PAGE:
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Dr. George Addresses State Restrictions Behind the District's Graduation Decision (5.30.20)
Dear School Community,
On Tuesday, May 22, Governor Murphy made a statement that provided us with hope that we could hold an outdoor graduation ceremony. We waited eagerly for the promised guidance, hoping that we could celebrate our graduating seniors in the traditional manner with an in-person ceremony on our football fields. Our students first heard bad news regarding the end of their senior year when schools closed in March, and again when the Governor announced that schools would remain closed through the end of the school year. The announcement of the possibility of a traditional in-person ceremony gave us hope that our seniors could end their high school experience as we all wanted it to end.
On Tuesday, we received the official guidance from the NJDOE, and to say it was disappointing and frustrating is an understatement. The guidance did not relax any requirements that were in place prior to the announcement. In fact, it put further restrictions and requirements in place. For example, we had planned for an opportunity for our seniors to have photos taken in caps and gowns at the school during June prior to the virtual graduation ceremony. The new guidance prohibited such activities until July 6.
Most notably, the new guidance stated that modified in-person commencement ceremonies must meet the relevant capacity limitation on in-person gatherings in place at the time of the ceremony. Currently that limit is 25 individuals. To clarify this requirement, Governor Murphy indicated that districts must determine the minimum number of staff and faculty necessary to facilitate commencement ceremonies and adjust attendance requirements accordingly. The County Executive Superintendent, Dr. Richens further explained that this meant that all persons present at the ceremony, including students, families members, administration, and other individuals such as security must be counted in meeting the capacity limitations for social gatherings.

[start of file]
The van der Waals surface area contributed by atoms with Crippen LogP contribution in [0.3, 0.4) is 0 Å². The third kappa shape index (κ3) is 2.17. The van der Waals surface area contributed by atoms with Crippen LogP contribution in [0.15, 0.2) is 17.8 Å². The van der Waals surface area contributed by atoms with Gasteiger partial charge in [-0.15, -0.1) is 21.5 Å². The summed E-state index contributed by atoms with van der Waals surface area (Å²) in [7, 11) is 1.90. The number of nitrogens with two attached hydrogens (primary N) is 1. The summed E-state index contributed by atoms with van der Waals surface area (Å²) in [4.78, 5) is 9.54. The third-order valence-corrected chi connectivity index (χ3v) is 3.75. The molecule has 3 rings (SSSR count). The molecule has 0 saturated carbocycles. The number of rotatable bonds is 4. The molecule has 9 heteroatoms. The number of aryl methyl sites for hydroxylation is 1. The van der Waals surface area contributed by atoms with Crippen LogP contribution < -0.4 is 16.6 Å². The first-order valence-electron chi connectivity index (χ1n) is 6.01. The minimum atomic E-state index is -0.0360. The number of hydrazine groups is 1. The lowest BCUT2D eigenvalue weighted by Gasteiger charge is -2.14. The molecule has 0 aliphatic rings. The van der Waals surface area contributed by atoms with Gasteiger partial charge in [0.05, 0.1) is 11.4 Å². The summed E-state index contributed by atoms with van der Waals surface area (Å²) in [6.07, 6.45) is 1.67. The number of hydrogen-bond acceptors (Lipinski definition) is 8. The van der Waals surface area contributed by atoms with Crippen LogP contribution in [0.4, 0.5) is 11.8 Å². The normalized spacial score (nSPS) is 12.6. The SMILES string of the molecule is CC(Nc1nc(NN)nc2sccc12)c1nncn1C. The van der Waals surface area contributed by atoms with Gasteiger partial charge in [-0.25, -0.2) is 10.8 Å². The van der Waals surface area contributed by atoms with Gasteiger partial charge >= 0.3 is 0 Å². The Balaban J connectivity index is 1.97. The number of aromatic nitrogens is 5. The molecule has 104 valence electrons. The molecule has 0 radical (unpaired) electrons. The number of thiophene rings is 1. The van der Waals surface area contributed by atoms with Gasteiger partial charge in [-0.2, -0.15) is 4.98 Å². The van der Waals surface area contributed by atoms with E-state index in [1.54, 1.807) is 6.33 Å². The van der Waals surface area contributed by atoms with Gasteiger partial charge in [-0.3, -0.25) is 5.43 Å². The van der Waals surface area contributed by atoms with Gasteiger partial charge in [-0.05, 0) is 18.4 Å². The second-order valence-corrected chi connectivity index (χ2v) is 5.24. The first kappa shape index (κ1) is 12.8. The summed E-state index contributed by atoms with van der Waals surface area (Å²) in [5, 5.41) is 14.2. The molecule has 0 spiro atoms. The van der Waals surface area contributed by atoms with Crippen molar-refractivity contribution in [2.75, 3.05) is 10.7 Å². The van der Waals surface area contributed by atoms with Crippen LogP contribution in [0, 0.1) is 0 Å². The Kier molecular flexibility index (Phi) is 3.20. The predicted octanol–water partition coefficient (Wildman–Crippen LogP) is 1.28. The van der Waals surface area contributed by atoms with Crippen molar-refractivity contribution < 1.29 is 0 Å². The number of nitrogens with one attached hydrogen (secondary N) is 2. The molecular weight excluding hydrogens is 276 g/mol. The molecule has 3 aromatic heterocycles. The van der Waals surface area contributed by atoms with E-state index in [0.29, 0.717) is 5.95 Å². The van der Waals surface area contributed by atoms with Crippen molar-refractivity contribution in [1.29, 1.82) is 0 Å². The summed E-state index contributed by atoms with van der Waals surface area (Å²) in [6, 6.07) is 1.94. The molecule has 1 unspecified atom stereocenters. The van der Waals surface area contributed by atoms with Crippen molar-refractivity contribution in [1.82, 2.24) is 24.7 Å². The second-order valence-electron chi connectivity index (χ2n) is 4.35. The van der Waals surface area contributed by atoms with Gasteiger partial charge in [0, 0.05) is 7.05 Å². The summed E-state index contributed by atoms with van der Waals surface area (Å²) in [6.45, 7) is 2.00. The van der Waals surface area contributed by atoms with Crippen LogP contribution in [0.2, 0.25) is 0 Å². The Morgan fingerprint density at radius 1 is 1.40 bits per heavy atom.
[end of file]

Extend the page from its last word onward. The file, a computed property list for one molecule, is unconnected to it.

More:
There is a chance the Governor will relax his social distancing order, but the attendance limit will have to be increased tremendously and done in a time frame that would give us the ability to contract with vendors for items needed to hold a ceremony on our two high schools’ fields. These would include renting stages, flooring to cover the fields, chairs, and sound systems to name a few.
Based on the current attendance limit of 25 individuals and the number of graduates at both high schools, which is approximately 750 students, there would be a need to hold 80 to 90 separate ceremonies, with graduates only and no parents or other spectators in attendance. As outlined above, all individuals present must be included in the count, including essential administrators, persons making the traditional speeches, individuals working the sound system, nurse, security, individuals needed for supervision of students, required facilities staff, and others. There is also a chance that attendance limits will not be relaxed or that they will be reduced. After a reduction in new COVID-19 cases and deaths last Saturday, there has been an increase in both this week. Hopefully, this trend will reverse, as Governor Murphy is relying on data and science to make his decisions. Although we would greatly appreciate relaxed restrictions on attendance limits for the sake of our graduates, we understand that the Governor is putting the safety of the residents of New Jersey first, as we put the safety of our school community as our first priority.